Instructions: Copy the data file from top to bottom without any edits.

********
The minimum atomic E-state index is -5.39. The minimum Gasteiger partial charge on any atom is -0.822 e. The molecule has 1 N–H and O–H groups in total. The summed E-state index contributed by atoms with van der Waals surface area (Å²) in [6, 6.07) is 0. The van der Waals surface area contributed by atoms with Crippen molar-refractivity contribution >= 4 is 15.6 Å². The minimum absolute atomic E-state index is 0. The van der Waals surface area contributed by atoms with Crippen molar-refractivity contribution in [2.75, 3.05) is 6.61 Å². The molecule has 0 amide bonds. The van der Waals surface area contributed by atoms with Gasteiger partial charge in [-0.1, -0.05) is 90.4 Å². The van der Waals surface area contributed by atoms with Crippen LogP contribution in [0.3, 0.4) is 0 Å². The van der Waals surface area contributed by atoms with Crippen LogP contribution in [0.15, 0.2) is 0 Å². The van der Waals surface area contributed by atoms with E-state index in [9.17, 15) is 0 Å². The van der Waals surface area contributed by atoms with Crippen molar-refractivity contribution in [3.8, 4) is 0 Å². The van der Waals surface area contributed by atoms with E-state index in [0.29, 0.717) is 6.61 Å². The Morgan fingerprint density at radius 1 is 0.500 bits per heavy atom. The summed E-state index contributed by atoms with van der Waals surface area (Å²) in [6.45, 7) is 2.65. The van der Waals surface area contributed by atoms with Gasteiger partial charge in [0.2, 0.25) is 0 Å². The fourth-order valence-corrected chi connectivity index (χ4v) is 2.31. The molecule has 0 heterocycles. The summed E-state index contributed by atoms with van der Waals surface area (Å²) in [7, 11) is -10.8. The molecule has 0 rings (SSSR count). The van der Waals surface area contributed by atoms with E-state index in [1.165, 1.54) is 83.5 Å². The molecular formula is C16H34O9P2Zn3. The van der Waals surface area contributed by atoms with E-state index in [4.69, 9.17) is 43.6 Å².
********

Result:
The minimum atomic E-state index is -5.39. The minimum Gasteiger partial charge on any atom is -0.822 e. The molecule has 1 N–H and O–H groups in total. The summed E-state index contributed by atoms with van der Waals surface area (Å²) in [6, 6.07) is 0. The van der Waals surface area contributed by atoms with Crippen molar-refractivity contribution >= 4 is 15.6 Å². The minimum absolute atomic E-state index is 0. The van der Waals surface area contributed by atoms with Crippen molar-refractivity contribution in [2.75, 3.05) is 6.61 Å². The molecule has 0 amide bonds. The van der Waals surface area contributed by atoms with Gasteiger partial charge in [-0.1, -0.05) is 90.4 Å². The van der Waals surface area contributed by atoms with Crippen LogP contribution in [0.3, 0.4) is 0 Å². The van der Waals surface area contributed by atoms with Crippen LogP contribution in [0.15, 0.2) is 0 Å². The van der Waals surface area contributed by atoms with E-state index in [9.17, 15) is 0 Å². The van der Waals surface area contributed by atoms with Crippen molar-refractivity contribution in [3.8, 4) is 0 Å². The van der Waals surface area contributed by atoms with E-state index in [0.29, 0.717) is 6.61 Å². The Morgan fingerprint density at radius 1 is 0.500 bits per heavy atom. The summed E-state index contributed by atoms with van der Waals surface area (Å²) in [6.45, 7) is 2.65. The van der Waals surface area contributed by atoms with Gasteiger partial charge in [0.2, 0.25) is 0 Å². The fourth-order valence-corrected chi connectivity index (χ4v) is 2.31. The molecule has 0 heterocycles. The summed E-state index contributed by atoms with van der Waals surface area (Å²) in [7, 11) is -10.8. The molecule has 0 rings (SSSR count). The van der Waals surface area contributed by atoms with E-state index in [1.165, 1.54) is 83.5 Å². The molecular formula is C16H34O9P2Zn3. The van der Waals surface area contributed by atoms with E-state index in [4.69, 9.17) is 43.6 Å².